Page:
But soon I have to hike down the mountain. You can’t stay up on the mountain. You can’t stay in the mystical experience. At some point you have to come down the mountain.

Which brings up a question: How do you take that mystical experience of the glory of God with us when we come down from the mystical experience? It takes a little training, but it involves opening our eyes to seeing the glory of God shining in the face of our fellow human beings in our everyday lives.

When the disciples came down the mountain, they entered a village and met a man whose son was possessed by demons.  The man begged Jesus’ disciples to cure his son, but they couldn’t. Then the man asked Jesus. Jesus rebuked the disciples for their lack of faith and then healed the boy by casting out the unclean spirit from his body.

And at this point I have a few questions. Like, demon possession? What are you going to do with that story?

We read that story at Bible study this last week. I said, First the disciples see the glory of God shining within Jesus … and then we have this really weird story about Jesus healing a boy with a demon. I told them that while I love the transfiguration story, I am not personally going around casting out demons from anyone…

Bernie looked at us and said, “Well, it’s like this: I was at the grocery a few days ago and there was this mother and her young child. Her child was screaming and in a fit. And the mother was having a very hard time. And other people were either giving her the look or awkwardly walking in the other direction.” Bernie says that something inside of her compelled her to go to the mother, put her hand on her shoulder, and say, “I’ve been there, too. I know what it’s like. You are not alone.”

What Bernie experienced with this mother was a deep connection. Like the divine and human were one in Jesus, Bernie sensed a oneness with this mother. Sometimes we have challenging moments in our lives. And we don’t necessarily want anyone to solve them, but we also don’t want to feel excluded or that people are abandoning us. We desperately want someone to come up to us and live into the oneness of being human by saying, “You are not alone. I am here with you.”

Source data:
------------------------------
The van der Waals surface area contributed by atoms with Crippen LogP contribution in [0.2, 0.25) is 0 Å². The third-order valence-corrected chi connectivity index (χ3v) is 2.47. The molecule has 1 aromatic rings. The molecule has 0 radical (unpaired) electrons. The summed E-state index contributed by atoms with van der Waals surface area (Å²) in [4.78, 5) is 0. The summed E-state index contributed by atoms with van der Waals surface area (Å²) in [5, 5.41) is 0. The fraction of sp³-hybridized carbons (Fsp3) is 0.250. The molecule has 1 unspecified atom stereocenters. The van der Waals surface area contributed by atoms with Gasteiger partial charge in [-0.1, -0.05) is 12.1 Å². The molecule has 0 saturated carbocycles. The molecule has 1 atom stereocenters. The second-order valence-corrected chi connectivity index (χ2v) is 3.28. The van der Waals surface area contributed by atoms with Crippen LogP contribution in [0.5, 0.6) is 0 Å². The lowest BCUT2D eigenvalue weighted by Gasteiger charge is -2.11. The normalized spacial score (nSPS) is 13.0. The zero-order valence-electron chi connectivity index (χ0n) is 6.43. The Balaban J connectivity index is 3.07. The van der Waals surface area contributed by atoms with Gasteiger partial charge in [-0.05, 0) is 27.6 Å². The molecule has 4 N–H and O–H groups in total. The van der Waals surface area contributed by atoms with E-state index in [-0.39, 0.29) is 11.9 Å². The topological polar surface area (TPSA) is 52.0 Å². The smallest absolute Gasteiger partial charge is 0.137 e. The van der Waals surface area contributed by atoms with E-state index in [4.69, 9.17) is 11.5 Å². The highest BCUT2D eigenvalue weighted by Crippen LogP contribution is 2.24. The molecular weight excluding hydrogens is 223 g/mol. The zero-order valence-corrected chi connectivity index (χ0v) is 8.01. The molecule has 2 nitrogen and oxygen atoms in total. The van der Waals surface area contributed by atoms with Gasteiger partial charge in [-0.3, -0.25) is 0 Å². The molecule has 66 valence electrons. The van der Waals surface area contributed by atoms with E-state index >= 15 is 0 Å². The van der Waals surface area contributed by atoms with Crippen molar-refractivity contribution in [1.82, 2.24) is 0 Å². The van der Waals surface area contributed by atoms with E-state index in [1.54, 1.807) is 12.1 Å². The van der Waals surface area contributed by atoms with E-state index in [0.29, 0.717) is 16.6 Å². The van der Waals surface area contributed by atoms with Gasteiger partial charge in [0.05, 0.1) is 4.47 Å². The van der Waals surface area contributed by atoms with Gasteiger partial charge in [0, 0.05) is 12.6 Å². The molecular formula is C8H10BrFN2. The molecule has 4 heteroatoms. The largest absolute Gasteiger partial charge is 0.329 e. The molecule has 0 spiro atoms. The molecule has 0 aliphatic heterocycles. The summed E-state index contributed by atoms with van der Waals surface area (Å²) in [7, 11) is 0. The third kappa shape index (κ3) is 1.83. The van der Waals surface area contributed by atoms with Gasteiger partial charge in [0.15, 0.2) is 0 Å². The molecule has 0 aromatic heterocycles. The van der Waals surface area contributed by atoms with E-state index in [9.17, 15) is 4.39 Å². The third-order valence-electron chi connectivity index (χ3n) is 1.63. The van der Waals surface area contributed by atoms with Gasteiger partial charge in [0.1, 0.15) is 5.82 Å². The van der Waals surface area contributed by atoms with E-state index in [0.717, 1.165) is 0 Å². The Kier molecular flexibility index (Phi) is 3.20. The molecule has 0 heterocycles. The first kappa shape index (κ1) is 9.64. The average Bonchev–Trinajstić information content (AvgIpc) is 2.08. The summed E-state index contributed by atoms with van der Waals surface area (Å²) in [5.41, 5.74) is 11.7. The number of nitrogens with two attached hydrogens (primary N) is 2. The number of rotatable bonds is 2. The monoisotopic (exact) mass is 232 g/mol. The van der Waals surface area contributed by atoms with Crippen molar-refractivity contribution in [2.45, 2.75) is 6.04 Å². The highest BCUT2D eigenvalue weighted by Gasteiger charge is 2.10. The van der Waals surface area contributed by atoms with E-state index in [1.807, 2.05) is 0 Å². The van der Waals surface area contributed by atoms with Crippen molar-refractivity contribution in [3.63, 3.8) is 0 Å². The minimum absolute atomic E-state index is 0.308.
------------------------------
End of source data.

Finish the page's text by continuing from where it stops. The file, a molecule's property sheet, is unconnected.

The Incarnation tells us that the glory of God and the glory of humanity coexisted in an essential oneness in Jesus. But the Incarnation also tells us that the glory of God shines within each of us. It shines within you and me. It shines within a mother and her child in the grocery store. And as Jesus teaches, it shines within those he called the least of these. Those who are often marginalized and excluded.

And here is what I feel compelled to proclaim today in the face of events in the United Methodist Church last week: the doctrine of the Incarnation teaches us that God’s grace and love and welcome have always been more inclusive and expansive than we could ever imagined.

The healing doctrine of the Incarnation says that there is no conflict or exclusion between God and humanity because God and humanity mingle together in the person Jesus. The Incarnation matters because it means that we can no longer use God as a weapon to exclude people from the body of Christ based on their gender, color, or sexual identity.

The glory of God shines in the face of all people, including our LGBTQ siblings. No matter what any church says, our LGBTQ siblings are loved and accepted just as they are. For too long churches have said LGBTQ folk are inherently sinful and so they should be excluded from full participation in church. But that’s a false teaching. The doctrine of the Incarnation teaches that the fullness of humanity is included in the divine life. The LGBTQ experience is part of the fullness of humanity. So the sin is not being LGBTQ. The sin is when churches exclude. LGBTQ folks don’t need to be transformed. A church that excludes needs to be transformed.

And that transformation starts with us. We are a place where straight and LGBTQ folk can come and know that we are all included, for we are all loved by God and by one another. We are not perfect. Every church and every denomination has baggage. I have baggage. But we can help each other carry that baggage. Why? Because like Jesus, our faces shine with the glory of God.

May our eyes be open to seeing the glory of God shining in one another today and forevermore. Amen.